Netflix’s Hillbilly Elegy, based on J.D. Vance’s novel of the same name, follows a Yale student who is drawn back to his Appalachian home-town, where he grapples with his family history and the toxicity that surrounded his childhood.
Unfortunately, Ron Howard’s deft directorial hand could not save Hillbilly Elegy from its outsider perspective. The bonafide member of the Hollywood elite fails to access and portray the inner lives of his characters. Rather, stereotypical spectacles come surging to the surface in place of depth and dimension.
Amy Adams and Glenn Close may be talented actors — one throws tantrums with conviction as the other spews wisdom with a honed surly glance — yet their dramatics do not make the characters relatable. If anything, such scenes only augment the actors’ existence as pawns in the director’s game — carrying out perceptions of midwestern folk that only exist in one place: the imagination.
Amy Adams’ Bev: big scene after big scene…and still no character
In one moment, Bev is hitting her son. In another, she’s asking him to urinate into a cup. In yet another, she threatens to kill the dog. Bev is a hodgepodge of people and problems.
Bev is a mess, and Adams is always acting the part — if not overacting to the point of melodrama. She uses a full-throated yell, maniacally waves her arms, and adds occasional sarcastic commentary to ice the cake. Yet, each scene exists in isolation from the others. They do not weave together to create a character; they pop up to pander to a Ron Howard audience before trailing off and leaving no footprints behind.
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The film yells, “Look at Bev! She’s at it again!” as if she is an exotic creature on display inside a zoo. And just like animals that sometimes behave erratically without explanation, so does this human who seems to possesses zero motivation for her actions.
Though the movie reveals that Bev experienced a traumatic childhood, a singular flashback does not a character make. Viewers are left wondering, who is Bev? What is she living for? What does she aim to accomplish? What defines her existence in this world?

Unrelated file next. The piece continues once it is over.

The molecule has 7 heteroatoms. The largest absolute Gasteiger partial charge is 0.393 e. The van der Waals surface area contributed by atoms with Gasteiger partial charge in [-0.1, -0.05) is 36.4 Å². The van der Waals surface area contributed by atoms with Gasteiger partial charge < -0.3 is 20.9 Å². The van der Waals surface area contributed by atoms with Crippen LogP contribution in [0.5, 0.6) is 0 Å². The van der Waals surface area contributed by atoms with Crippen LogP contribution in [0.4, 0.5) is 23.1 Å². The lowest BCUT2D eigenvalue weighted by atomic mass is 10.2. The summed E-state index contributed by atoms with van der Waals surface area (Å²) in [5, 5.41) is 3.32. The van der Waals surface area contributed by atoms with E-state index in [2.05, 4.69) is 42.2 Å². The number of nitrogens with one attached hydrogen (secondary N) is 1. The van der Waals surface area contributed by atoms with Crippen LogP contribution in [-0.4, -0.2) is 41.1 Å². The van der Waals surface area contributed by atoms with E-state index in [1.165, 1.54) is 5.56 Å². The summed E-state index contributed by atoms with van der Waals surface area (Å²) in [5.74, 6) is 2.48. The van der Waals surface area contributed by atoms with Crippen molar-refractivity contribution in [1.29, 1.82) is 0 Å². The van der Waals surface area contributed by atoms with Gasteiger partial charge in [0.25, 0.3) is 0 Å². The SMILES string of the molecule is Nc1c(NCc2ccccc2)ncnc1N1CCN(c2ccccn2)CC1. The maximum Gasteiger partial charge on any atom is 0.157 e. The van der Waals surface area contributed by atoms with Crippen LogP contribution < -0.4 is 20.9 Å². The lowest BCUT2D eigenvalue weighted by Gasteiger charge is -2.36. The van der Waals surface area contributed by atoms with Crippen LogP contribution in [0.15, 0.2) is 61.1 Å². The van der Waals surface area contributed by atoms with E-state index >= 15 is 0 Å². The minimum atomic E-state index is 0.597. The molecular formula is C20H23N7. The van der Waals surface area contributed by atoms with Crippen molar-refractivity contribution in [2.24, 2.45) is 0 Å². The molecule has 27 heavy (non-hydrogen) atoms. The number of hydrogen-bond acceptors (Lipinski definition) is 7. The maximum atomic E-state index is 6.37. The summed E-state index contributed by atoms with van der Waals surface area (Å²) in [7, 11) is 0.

Glenn Close’s Mamaw is less over-the-top but no less under-examined
Mamaw is arguably the savior in the story — whether or not she warrants such a designation. She wants the best for her grandson, Vance. She pushes him to succeed while pleading with Meals on Wheels to offer her more food. She is a woman trapped by circumstance — bound to her poverty.
Mamaw is the poor, old-school woman who wears raggedy clothes and has a quick tongue. She can be nothing more when all viewers know about her is that she had a kid too young.
She’s trapped because of a decision made decades ago, but what happened afterward? The film begs audiences to presume what is absent — to conclude she fell victim to all the stereotypical life hurdles that come to a woman like her living in a place like that. It’s lazy and uninspired. And, even worse, it’s harmful
Shot after shot, flashback after flashback, there’s death and there’s violence. There’s drug addiction and there’s poverty. There are broken-down buildings lining the streets and shirtless men hard at work. Yet, never is there an ounce of humanity. Never is there a person hiding underneath the pile of pigeonholed presumptions. Never is there a protagonist worth rooting for.
As for the so-called main character, what’s his name again? Oh. Vance. His mere depiction as a college student with a girlfriend left him bare. His existence lacked any identifying qualities beyond his “escaped” status. He did not unite the characters, nor did he bridge the worlds between his past and his present. He merely served to place his mom and grandmother in the spotlight, for all to ooh and aah.